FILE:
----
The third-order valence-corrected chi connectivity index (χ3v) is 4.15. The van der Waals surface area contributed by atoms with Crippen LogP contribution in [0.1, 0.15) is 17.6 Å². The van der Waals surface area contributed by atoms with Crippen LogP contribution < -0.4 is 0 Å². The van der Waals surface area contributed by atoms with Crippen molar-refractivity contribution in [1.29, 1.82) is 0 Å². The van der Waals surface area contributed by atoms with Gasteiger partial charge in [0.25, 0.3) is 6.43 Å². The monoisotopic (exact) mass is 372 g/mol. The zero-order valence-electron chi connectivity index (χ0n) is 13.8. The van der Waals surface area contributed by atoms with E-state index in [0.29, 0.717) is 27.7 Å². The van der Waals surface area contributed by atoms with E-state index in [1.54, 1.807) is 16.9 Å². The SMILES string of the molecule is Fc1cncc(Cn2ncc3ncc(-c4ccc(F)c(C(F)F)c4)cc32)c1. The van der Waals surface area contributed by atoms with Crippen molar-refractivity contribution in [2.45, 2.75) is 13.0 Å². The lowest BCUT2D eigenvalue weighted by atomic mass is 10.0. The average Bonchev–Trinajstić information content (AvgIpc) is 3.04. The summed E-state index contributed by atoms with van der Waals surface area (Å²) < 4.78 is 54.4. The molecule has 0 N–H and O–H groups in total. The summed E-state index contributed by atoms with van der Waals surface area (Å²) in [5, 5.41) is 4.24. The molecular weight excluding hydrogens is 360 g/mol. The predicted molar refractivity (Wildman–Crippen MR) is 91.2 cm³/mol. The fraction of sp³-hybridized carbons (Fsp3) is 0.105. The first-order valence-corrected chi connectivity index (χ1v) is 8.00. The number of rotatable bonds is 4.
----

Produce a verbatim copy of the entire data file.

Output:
The third-order valence-corrected chi connectivity index (χ3v) is 4.15. The van der Waals surface area contributed by atoms with Crippen LogP contribution in [0.1, 0.15) is 17.6 Å². The van der Waals surface area contributed by atoms with Crippen LogP contribution < -0.4 is 0 Å². The van der Waals surface area contributed by atoms with Crippen molar-refractivity contribution in [1.29, 1.82) is 0 Å². The van der Waals surface area contributed by atoms with Gasteiger partial charge in [0.25, 0.3) is 6.43 Å². The monoisotopic (exact) mass is 372 g/mol. The zero-order valence-electron chi connectivity index (χ0n) is 13.8. The van der Waals surface area contributed by atoms with E-state index in [0.29, 0.717) is 27.7 Å². The van der Waals surface area contributed by atoms with E-state index in [1.54, 1.807) is 16.9 Å². The SMILES string of the molecule is Fc1cncc(Cn2ncc3ncc(-c4ccc(F)c(C(F)F)c4)cc32)c1. The van der Waals surface area contributed by atoms with Crippen molar-refractivity contribution in [2.45, 2.75) is 13.0 Å². The lowest BCUT2D eigenvalue weighted by atomic mass is 10.0. The average Bonchev–Trinajstić information content (AvgIpc) is 3.04. The summed E-state index contributed by atoms with van der Waals surface area (Å²) < 4.78 is 54.4. The molecule has 0 N–H and O–H groups in total. The summed E-state index contributed by atoms with van der Waals surface area (Å²) in [5, 5.41) is 4.24. The molecular weight excluding hydrogens is 360 g/mol. The predicted molar refractivity (Wildman–Crippen MR) is 91.2 cm³/mol. The fraction of sp³-hybridized carbons (Fsp3) is 0.105. The first-order valence-corrected chi connectivity index (χ1v) is 8.00. The number of rotatable bonds is 4.